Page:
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Adventist Community Services Offers to Match Donations for Arctic Mission Adventure Program in Alaska

During this fall’s NAD Year-End Meeting, Tandi Perkins, program director, shares that $100,000 needs to be raised to help transform the lives of children in native Alaskan villages.

Tandi Perkins talks about the needs in Alaska that Arctic Missions Adventure and Adventist Community Services are hoping to meet during the 2019 NAD Year-End Meeting Nov. 1 evening vespers program. Photo by Pieter Damsteegt

Tandi Perkins talks about the needs in Alaska that Arctic Mission Adventure and Adventist Community Services are hoping to meet during the 2019 NAD Year-End Meeting Nov. 1 evening vespers program. Photo by Pieter Damsteegt

This fall, Adventist Community Services (ACS) and the Alaska Conference, part of the North Pacific Union Conference, announced that during the 2019 holiday season, ACS is providing a year-end match opportunity to help offset the costs of reaching native villages and enabling more children to experience camp, food programs, and Vacation Bible School (VBS). ACS has reached out to its donors, and Tandi Perkins, director of development for the Alaska Conference, shared with delegates to the North American Division Year-End Meeting — and viewers livestreaming the Nov. 1 evening program — details about the church’s efforts in the Alaska bush, the program, and how to contribute.

Perkins’ presentation included a video highlighting the joys and challenges of serving in Alaska. It also described the deep needs existing in villages that resemble those in third-world countries. 

tandi perkins alaska mission adventure Selawik Adventist Church in Alaska

 After activities and eating, children leave the Selawik Seventh-Day Adventist Church in Alaska. 

After the video was shown, Perkins and Ken Denslow, executive assistant to the NAD president, talked about AMA, a donor-funded mission primarily reaching the Arctic villages in Alaska.

“Bush Alaska means anyplace that is not on the road system,” explained Perkins. “We have more than 230 villages tied to Arctic Alaska. The [Alaska Conference] has people in eight.”

AMA is also committed to raising up native leaders so that they can work within their communities. “You see the challenges of these people. You see the kids. The average demographic in these villages in terms of age range is one to 18. There's a huge opportunity in these villages, and we need the resources to bring hope to the villages.”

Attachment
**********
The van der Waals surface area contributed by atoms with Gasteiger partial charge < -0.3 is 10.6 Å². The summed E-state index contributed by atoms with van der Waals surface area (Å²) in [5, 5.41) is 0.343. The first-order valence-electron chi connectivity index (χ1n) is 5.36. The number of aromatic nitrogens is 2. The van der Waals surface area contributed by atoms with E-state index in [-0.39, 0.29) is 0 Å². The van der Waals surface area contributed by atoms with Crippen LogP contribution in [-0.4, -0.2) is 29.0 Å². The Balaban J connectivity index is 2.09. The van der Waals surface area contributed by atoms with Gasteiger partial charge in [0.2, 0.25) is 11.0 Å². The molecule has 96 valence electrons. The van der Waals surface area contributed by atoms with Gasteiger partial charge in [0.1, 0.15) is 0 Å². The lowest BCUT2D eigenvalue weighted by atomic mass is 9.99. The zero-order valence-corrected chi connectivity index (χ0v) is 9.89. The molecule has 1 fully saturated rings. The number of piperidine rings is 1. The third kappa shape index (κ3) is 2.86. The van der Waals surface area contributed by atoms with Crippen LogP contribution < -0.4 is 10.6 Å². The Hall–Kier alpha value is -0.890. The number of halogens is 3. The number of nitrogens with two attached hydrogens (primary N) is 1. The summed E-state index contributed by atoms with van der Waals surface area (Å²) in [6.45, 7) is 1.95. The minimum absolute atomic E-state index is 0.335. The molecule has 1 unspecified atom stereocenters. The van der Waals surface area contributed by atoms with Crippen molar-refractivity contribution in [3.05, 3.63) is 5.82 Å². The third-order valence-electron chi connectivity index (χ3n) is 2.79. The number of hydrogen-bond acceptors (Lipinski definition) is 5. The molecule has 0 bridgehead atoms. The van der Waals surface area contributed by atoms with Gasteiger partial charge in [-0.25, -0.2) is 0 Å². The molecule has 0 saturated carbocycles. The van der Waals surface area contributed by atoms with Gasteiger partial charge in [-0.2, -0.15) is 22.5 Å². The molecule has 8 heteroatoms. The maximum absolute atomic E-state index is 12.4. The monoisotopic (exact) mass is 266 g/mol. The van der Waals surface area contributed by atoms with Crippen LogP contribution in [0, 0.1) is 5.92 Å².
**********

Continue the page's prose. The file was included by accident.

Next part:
The eight workers who live on site provide day programs or after school programs, VBS opportunities, and a safe place to be away from rampant alcoholism, drug use and despondency the children deal with daily. For kids to go to camp, they must often travel by plane. “We did a pilot last year to bring day camps into the villages. As a result we baptized 25 native kids,” said Perkins. “Our Bible workers have dedicated their lives to living in isolation, to dealing every day with the hurt and the destructive characteristics of some of these situations, and they are providing hope in the name of Jesus Christ to these people.” 

“When we think of Alaska, we often imagine majestic mountains, rich wildlife and the allurement of the Last Frontier. What we don’t often hear about, however, is the tragic hardship of life on that frontier,” Perkins shared. “Kids in Alaska native villages face enormous challenges. One in five experience food insecurity. Sexual abuse among Alaska children is six times the national average, while substance abuse and suicide rates top the nation among the young.”

That’s where the Adventist church can make a difference, said Perkins. The outreach to Alaskan native villages is more than doubled that of costs in the lower 48 states of the U.S., due to the geographic isolation of these communities. Since all the villages in Bush Alaska are off any road system, resources must be flown or barged in. Perkins shared any type of resource is tough to acquire. For example, a loaf of plain white bread can be anywhere from $7 to $9, a tomato is $4, and a gallon of milk can be $10 to $12. 

“Instead of resigning ourselves to these challenges, NAD’s ACS has prayerfully decided to engage in a transformational opportunity of collaboration with the AMA program,” said Perkins. “This partnership will focus on providing safe spaces and programs through outreach to Alaska Native communities.” 

Alaskan village

An aerial shot of an Alaskan village/town

And the help can’t come soon enough. Perkins shared that in addition to providing safe spaces, tutoring, camps, and more, AMA has an opportunity to run a pilot Pathfinder group on St. Lawrence Island, which is located about 35 miles east of Russia. The Adventist Bible worker who works as health services director for the village has seen positive changes occurring. But more needs to happen. He shared a story with Perkins the last time she was visiting about a teenager who took a family rifle, put it in his mouth, and coerced his girlfriend into pulling the trigger. “There were two victims that day, the boy who was so hopeless that he committed suicide and the young girl who has that tragedy to live with the rest of her life,” Perkins said.

This holiday season, ACS is providing a year-end match opportunity. Every dollar AMA raises, ACS will match dollar for dollar, up to $100,000, by December 31.

“We believe that God is moving in Alaska and are asking for our church members to be part of that movement,” concluded Perkins.

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Give at www.arcticmissionadventure.org; or send your donation to: Arctic Mission Adventure 6100 O’Malley Road, Anchorage, AK 99507. Questions? Contact Tandi Perkins at tandi.perkins@ac.npuc.org.